Heather and Jennifer Kinley's second album is a brightly melodic, lively project. Seemingly reenergized, perhaps by the talents of coproducer Radney Foster, the 29-year-old twins percolate along through a varied collection of 13 tunes, the most notable of which is "She Ain't the Girl for You." (Singer Chely Wright, who had competed with the Kinleys for the rights to record the song, graciously agreed to sing backup on their version and performs admirably.)
This is a very likable album with one small caveat: The sisters, who grew up in Philadelphia before moving to Tennessee to pursue their careers, have often said that as children they especially enjoyed listening to the Everly Brothers. The Brothers' influence is apparent, as the Kinleys have developed remarkably well-meshed harmonies. What a shame, then, that this album doesn't include an Everly tune or two, say, "Bye Bye Love" or "Wake Up Little Susie."
Bottom Line: Sister act that's improving with age
Busta Rhymes (Elektra)
Today's hot rapper is often tomorrow's has-been: Few have managed to stretch their fame beyond the customary 15 minutes. Count Busta Rhymes among that handful.
The Brooklyn native—who began his career in the early '90s with the group Leaders of the New School—has spun a string of solo hits to the top of the pop charts and has now branched out to Hollywood, costarring with Samuel L. Jackson in Shaft. (Rhymes even survived the surreal moment at the 1997 MTV Video Music Awards when he co-presented an award with Martha Stewart, arguably the least hip-hop person on the planet.) Known for his rapid-fire, reggae-influenced delivery (his parents are Jamaican) and an outrageous, though good-humored, image, Rhymes here reins in his persona in favor of a more direct style. Though the songs focus on familiar Rhymes themes—the end of the world and the corruption of "so-called civilized society"—Anarchy is both cautionary and celebratory.
Bottom Line: Rhymes with the times
Steven Spielberg was so taken with Supergrass's first power-pop album, 1995's I Should Coco, that he flew the British trio to Hollywood to pitch them on the idea of starring as themselves in a Monkees-like TV series to be called That Supergrass Show. The lads wisely declined and headed back to England and their then-budding status as media darlings.
Since then Supergrass has blossomed further, to judge by their third album. While "Alright," a single from I Should Coco that was a hit in the U.K. exuberantly proclaimed, "We are young/We are green," the band's latest songs are more layered and well-crafted. "Moving," a piece reminiscent of fellow Brits Oasis (though less angry), sounds downright wistful: "I've been moving so long/The days all feel the same." And the lush "What Went Wrong (in Your Head)" seems channeled directly from the spirit of John Lennon. Even the shadow of David Bowie's Ziggy Stardust emerges, with lyrics that challenge—"Can you hear us pumping on your stereo?" Chances are, if Spielberg can, you can too.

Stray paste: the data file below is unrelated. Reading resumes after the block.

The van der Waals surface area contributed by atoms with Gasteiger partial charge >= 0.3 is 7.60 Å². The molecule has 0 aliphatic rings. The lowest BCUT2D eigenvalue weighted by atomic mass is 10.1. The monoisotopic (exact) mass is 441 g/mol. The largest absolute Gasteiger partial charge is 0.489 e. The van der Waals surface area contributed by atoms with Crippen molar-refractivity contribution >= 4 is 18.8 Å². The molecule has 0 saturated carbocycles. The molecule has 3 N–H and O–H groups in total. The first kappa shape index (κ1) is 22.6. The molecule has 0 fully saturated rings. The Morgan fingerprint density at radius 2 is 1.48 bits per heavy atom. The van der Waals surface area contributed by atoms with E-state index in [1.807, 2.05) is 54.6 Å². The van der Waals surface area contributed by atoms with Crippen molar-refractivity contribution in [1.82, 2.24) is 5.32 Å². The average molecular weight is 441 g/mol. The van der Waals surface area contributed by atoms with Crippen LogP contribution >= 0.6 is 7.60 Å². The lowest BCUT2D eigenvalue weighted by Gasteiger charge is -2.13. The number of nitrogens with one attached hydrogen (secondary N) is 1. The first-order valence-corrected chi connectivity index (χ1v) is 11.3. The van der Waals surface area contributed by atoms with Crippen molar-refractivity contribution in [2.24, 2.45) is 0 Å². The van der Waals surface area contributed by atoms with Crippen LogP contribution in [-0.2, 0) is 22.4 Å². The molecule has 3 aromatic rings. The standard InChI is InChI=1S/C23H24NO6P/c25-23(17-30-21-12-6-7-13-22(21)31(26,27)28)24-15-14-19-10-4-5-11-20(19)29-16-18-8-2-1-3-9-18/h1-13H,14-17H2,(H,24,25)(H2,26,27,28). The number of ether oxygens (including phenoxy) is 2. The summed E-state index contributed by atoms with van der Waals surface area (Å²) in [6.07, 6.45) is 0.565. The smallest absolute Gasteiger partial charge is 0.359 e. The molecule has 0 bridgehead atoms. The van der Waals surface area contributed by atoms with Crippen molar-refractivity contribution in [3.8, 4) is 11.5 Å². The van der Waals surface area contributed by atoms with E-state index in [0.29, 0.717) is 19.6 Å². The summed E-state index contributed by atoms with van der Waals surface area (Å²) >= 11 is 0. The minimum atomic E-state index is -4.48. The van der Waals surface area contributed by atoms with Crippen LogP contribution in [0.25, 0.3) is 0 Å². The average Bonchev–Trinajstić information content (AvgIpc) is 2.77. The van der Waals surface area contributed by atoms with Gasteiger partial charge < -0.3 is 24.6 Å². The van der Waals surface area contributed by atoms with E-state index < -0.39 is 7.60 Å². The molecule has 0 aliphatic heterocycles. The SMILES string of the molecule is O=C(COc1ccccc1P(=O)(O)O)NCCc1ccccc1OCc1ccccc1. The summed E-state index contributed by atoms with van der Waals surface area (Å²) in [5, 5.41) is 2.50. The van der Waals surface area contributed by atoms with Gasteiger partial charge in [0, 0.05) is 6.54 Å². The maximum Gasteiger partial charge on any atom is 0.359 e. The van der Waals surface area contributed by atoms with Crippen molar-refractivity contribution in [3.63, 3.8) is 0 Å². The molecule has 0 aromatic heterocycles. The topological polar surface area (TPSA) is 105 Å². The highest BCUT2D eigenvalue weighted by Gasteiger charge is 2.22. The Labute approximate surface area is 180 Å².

Bottom Line: Supergrass is greener
Following up 1998's irresistible "Too Close" with their latest hit single, "Wifey," this Minneapolis vocal trio still displays a sexy confidence. What they lack is consistently strong material. Much of this sophomore CD fixates on cybersex, and with eye-rolling lyrics like "I want your PC to sit on my laptop," it is hard to take Next seriously or give them credit for more substantial numbers like the reggae-flavored "Oh No No" or the bumpin' "Jerk."
Bottom Line: Uneven—next, please
Album of the week
Talk about career switches. Nine years ago this summa cum laude Harvard graduate decided to pass on a scholarship at Yale Law and enter the same line of work as his dad, the famed jazz tenor saxophonist Dewey Redman. Since then the younger Redman has climbed near the summit of the profession, both artistically and commercially. Beyond, his seventh album as a leader, showcases Redman's extraordinary sax appeal and impressive but still-maturing talent as a composer and arranger, abetted by his splendidly cohesive working band: drummer Gregory Hutchinson, pianist Aaron Goldberg and bassist Reuben Rogers.
Bottom Line: Superlative artist keeps growing
Having recorded 77 albums, sold more than 250 million records worldwide and sung love songs in six languages, Julio Iglesias felt ready to try something new. So for his latest effort, Noche de Cuatro Lunas, Iglesias enlisted a group of young Latin music producers to revamp his sound. He found the experience exhilarating. "It's like driving a car that takes curves at 200 mph," he says. "You have no brakes. You just close your eyes and go."
Iglesias, 56, says he was so inspired working with singer Ruben Blades, songwriter Robi Rosa ("Livin' La Vida Loca,") and producer Estefano that he cowrote 10 songs on Noche. "They're magnificent," he says of his collaborators. "They give you so much input, it's easy."
Although Iglesias, who lives in Miami with his girlfriend, Miranda, 34, and their sons Michael Alexander, 2, and Rodrigo, 1, says he wishes only the best for newcomers like Ricky Martin and 5 Marc Anthony ("I love them") and son s Enrique ("I am very, very proud of him"), he has no plans to pass the torch just yet. "I feel like I'm 25," he says.
>SCARY MOVIE (MUSIC THAT INSPIRED THE SOUNDTRACK?) Various Artists (TVT Soundtrax) Mindless summer fun with a new Fountains of Wayne tune and a Ramones oldie ("I Wanna Be Sedated").
LIVE AT THE GREEK Jimmy Page & the Black Crowes (TVT) These two discs pair Led Zeppelin's guitar avatar with the Crowes' Chris Robinson, who pays devout homage to Led Zep vocalist Robert Plant.
- Ralph Novak,
- Amy Linden,
- Barbara Kligman,
- Jamie Katz,
- Joseph V. Tirella.